Black rice, or forbidden rice, is an heirloom variety that has more fiber and nutrition than regular white rice. The color is gorgeous; it starts out jet black and cooks up purplish...another example of the color = nutrition equation. The texture is firm and the flavor is nutty. Whole Foods type stores carry it, and some regular supermarkets are getting better about stocking unusual varieties these days. The brand I bought is Lotus Foods, an interesting specialty rice company dedicated to reviving exotic species of rice and promoting small sustainable farms in remote parts of the world. Their amazing rices come in all shapes and sizes, and jewel tones. If you can't find it you can buy through their website. (No they didn't pay me, I just like their products)
I like the spicy/sweet dynamic in this dish so I used dried hot peppers, seeds and all. You can leave out the hot pepper and make the dish all sweet, especially if you're cooking for kids. My two daughters are huge fans of the big restaurant chain orange chicken, and I know they would love this.
The rind is critical to the citrus flavor, so don't skimp. Use a vegetable peeler to remove the rind from the tangerine (or orange) and then slice it into fine julienne. You can also use a citrus zester to create very fine ribbons of zest. You don't want any of the white pith, which is bitter, just the colored part. If you're not much of a citrus rind lover, just mince it, that way you won't bite into any big chunks. Your nose will tell you you're on the right track as you throw the rind into the hot pan with the chili and ginger...
This recipe is the result of a good bit of research into Tangerine Chicken. If you watch The Big Bang Theory, you know that there is an important difference between Tangerine Chicken and Orange Chicken ;) Tangerine is a little less sweet, a little more complex, and has a hint of bitterness, but you can use either. After checking out a bunch of versions, I settled on bits and pieces from different sources to get exactly what I was looking for. I wanted the chicken to be fried in a light batter like the kind you get in restaurants, but I didn't want the coating to be heavy. I found the perfect batter here and it turned out just the way I wanted it to: lightly puffed and golden brown, perfect for grabbing on to the tangerine sauce.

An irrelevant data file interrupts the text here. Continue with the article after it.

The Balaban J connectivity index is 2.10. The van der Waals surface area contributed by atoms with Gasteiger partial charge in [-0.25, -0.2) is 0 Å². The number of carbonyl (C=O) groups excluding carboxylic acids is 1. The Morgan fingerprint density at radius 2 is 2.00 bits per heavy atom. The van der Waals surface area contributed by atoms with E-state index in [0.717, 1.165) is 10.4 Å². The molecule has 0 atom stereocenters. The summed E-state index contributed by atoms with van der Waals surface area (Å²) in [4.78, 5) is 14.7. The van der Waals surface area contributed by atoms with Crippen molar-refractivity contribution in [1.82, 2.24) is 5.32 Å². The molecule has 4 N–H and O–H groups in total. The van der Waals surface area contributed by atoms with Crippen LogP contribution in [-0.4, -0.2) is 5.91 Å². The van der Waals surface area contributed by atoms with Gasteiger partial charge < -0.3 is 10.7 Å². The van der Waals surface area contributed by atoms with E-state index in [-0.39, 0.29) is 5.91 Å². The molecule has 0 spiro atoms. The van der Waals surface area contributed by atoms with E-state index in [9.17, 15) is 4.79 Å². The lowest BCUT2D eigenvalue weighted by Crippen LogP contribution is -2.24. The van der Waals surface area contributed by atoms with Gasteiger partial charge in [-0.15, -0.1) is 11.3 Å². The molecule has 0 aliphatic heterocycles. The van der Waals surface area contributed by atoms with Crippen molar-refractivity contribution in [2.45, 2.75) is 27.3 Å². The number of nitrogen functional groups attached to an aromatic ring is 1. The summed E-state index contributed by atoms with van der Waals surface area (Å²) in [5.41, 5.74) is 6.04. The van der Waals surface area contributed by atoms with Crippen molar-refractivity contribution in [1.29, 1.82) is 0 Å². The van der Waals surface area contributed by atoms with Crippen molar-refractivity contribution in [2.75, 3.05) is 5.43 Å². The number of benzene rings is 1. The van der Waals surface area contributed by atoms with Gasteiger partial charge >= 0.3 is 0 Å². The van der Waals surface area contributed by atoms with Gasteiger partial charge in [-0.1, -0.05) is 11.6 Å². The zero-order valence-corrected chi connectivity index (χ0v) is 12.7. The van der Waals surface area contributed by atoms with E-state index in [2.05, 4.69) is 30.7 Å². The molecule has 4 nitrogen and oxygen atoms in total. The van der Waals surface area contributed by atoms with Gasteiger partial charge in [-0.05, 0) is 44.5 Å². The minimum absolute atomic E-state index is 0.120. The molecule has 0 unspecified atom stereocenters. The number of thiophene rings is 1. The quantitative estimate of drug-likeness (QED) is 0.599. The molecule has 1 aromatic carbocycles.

The chicken pieces get dunked in a simple mix of egg with a tiny bit of flour and cornstarch, and then flash fried in peanut oil. It keeps the chicken moist and tender while the outside has a little crunch.
The chicken takes on another texture altogether after it slides into the thick sauce, and results in the classic tangerine chicken we all know and love.
Aside from the black rice, everything here is available in the regular supermarket.
Rice, cooked according to package directions
First make the chicken. In a medium bowl, whisk the egg and add the flour, cornstarch and salt. Add the chicken pieces right into the bowl and stir to coat. In a deep frying pan or wok, heat about 1/2 inch of peanut oil till quite hot, about 300-350 degrees. Fry the chicken pieces, in batches, for about 3 minutes total, flipping halfway through till they are golden and cooked through. Don't crowd the pan, and keep the pieces separate as they cook. Drain on a paper towel and set aside. In a new or cleaned pan, heat 2 Tbsp of peanut oil and stir-fry the chilies for about a minute or two. Add the grated ginger and the orange peel and cook for another minute. Add in the onion and green pepper and stir fry for about 5 minutes. In a small bowl or measuring cup mix the sauce: add the soy sauce, hoisin sauce, chili paste, vinegar, sugar, honey and tangerine juice. Add this to the pan and stir to combine and heat till it's boiling. Let it cook for about a minute. Add a little of the cornstarch mix to the pan, just enough to thicken the sauce slightly, you won't need all of it. Add in the chicken, and stir gently to combine everything. Taste to see what you might need to add, maybe a little salt, maybe more vinegar. Serve hot over rice. Garnish with sliced scallions and drizzle each serving with the sesame oil. Sprinkle with sesame seeds.